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Susceptibility of Aethina tumida (Coleoptera: Nitidulidae) Larvae and Pupae to Entomopathogenic Nematodes
- Ellis, J.D., Spiewok, S., Delaplane, K.S., Buchholz, S., Neumann, P., Tedders, W.L.
- Journal of economic entomology 2010 v.103 no.1 pp. 1-9
- Aethina tumida, insect pests, invasive species, biological control, biological control agents, entomopathogenic nematodes, bioassays, application rate, larvae, pupae, residual effects, field experimentation, virulence, mortality, Steinernema riobravis, Heterorhabditis indica, soil inoculation, integrated pest management, Florida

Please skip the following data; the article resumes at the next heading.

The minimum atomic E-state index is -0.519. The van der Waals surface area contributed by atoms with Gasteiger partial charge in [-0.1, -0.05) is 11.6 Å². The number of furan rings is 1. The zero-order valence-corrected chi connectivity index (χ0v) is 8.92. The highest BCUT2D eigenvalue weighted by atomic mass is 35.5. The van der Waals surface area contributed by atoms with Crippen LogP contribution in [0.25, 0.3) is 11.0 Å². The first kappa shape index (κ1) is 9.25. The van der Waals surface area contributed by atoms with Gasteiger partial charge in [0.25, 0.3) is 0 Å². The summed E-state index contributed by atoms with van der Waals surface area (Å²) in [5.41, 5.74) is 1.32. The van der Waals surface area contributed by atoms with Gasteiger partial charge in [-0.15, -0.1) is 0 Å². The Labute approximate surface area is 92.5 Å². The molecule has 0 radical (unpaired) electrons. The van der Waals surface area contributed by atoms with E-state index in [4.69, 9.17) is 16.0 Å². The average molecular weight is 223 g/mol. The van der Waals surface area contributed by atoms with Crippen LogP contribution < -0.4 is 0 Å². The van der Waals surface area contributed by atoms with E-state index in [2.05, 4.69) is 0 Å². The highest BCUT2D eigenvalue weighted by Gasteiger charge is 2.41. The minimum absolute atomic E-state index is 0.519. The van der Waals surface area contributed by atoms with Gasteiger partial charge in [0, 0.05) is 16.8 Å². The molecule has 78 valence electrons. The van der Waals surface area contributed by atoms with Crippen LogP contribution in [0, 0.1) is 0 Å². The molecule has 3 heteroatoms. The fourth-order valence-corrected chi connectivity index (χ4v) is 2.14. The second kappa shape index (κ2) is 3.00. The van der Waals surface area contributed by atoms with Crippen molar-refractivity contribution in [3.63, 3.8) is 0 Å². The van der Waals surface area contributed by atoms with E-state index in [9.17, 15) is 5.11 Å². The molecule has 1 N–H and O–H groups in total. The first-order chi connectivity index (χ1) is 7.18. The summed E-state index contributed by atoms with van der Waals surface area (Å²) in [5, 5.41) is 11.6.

- In this study, we evaluated the potential use of entomopathogenic nematodes as a control for the beetle Aethina tumida Murray (Coleoptera: Nitidulidae). In particular, we conducted 1) four screening bioassays to determine nematode (seven species, 10 total strains tested) and application level effects on A. tumida larvae and pupae, 2) a generational persistence bioassay to determine whether single inoculations with nematodes would control multiple generations of A. tumida larvae in treated soil, and 3) a field bioassay to determine whether the nematodes would remain efficacious in the field. In the screening bioassays, nematode efficacy varied significantly by tested nematode and the infective juvenile (IJ) level at which they were applied. Although nematode virulence was moderate in screening bioassays 1–3 (0–68% A. tumida mortality), A. tumida mortality approached higher levels in screening bioassay 4 (nearly 100% after 39 d) that suggest suitable applicability of some of the test nematodes as field controls for A. tumida. In the generational persistence bioassay, Steinernema riobrave Cabanillas, Poinar & Raulston 7–12 strain and Heterorhabditis indica Poinar, Karunaka & David provided adequate A. tumida control for 19 wk after a single soil inoculation (76–94% mortality in A. tumida pupae). In the field bioassay, the same two nematode species also showed high virulence toward pupating A. tumida (88–100%) mortality. Our data suggest that nematode use may be an integral component of an integrated pest management scheme aimed at reducing A. tumida populations in bee colonies to tolerable levels.